The reason this is relevant to my philosophy of life is pretty simple. Modern day conveniences are slowly removing the need to do the work of life. In times past the work of life was difficult and time consuming but at the end of the day we felt peace and fulfillment over a job well done. With each passing year improvements in technology and advancements in convenience are creating a world where we have to do less and think more. That may sound great on the surface but is it really?

Here we go again

Welcome to the 20th, or 25th, or 31st iteration of my blog. I’m sure I am not the first to have struggled with how to manage my online identity – or lack thereof. Over the course of the last 15 years that identity has taken many shapes. The cycle goes something like this:

  1. Get bored with whatever I am reading, watching, or building in the physical realm.
  2. Feel a need for social interaction and expression via the internet.
  3. Convince myself that people might actually care what I have to say.
  4. Further convince myself that what I have to say is in some way unique and beneficial to those who might read it.
  5. Go through manic phase of excitement, thump my chest like Tony Robbins, and start a blog account.
  6. Realize that before I blog I need a purpose that will be the common thread that brings me together with the minions who will suddenly start following me.
  7. Confound myself with what that purpose might be, as my interests are vast, my knowledge deep, and my inner life very complicated.
  8. After deciding what that purpose is, I obsess over the proper blog “theme”, pictures, icons, and look and feel that will express that. After fumbling through hundreds of looks I settle on one, customize it, and begin the process of writing.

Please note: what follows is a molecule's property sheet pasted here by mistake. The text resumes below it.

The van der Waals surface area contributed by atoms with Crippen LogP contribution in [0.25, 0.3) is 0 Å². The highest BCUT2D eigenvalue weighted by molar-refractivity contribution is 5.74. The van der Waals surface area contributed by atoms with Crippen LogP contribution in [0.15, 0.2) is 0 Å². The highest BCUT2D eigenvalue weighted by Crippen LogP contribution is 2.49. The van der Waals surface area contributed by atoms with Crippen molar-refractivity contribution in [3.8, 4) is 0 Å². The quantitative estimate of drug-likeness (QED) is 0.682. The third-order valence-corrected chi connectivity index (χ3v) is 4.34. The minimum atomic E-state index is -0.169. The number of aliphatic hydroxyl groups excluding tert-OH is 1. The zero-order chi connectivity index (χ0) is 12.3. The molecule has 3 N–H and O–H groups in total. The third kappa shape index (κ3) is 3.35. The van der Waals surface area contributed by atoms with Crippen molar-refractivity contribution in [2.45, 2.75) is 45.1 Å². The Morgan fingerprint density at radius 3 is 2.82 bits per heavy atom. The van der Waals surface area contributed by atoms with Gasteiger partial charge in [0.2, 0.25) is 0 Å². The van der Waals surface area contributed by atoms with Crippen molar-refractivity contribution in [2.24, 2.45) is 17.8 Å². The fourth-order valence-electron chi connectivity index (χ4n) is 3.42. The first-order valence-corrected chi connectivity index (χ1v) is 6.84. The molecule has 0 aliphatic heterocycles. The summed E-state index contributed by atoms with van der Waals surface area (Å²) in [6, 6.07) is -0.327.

9. I spend the first two weeks writing about all of the things that presently interest me, you know, those deep insightful things. The ones I was thinking about while becoming bored with everything mentioned in #1. I write and write and write.
  10. Then I sit back and wait. Build it and they will come they say (James Earl Jones haunts me with those words). But they never do.
  11. I check page views, links, likes, tweets, and all manner of other indications that my little corner of the internet universe means something to someone, to anyone, other than myself.
  12. Sometimes there is a trickle of interest. Other times there is nothing. Sometimes the only interaction I have involves the comment spammers we all know and love. You’ve “arrived” when the porn star spam bots start trying to take over your comments.
  13. Several weeks pass and I have made no new friends or acquaintances, no one has commented or said anything interesting, and quite frankly I am not even sure anyone has read or will read any of what I’ve written.
  14. So I decide to stop and stop I do. The blog drifts off into nothingness. Out of mind, out of site.
  15. At some point I forget I even did it until a year later when I get the domain renewal notice. Then I reflect and ask myself what the hell I was thinking and vow to never blog again….that is until I get bored.

I am now bored. So what the hell, let’s give this a go again. Eventually I may have minions. It’s more likely though that in 1 year I will be receiving a domain renewal notice and say to myself – you idiot. Not again.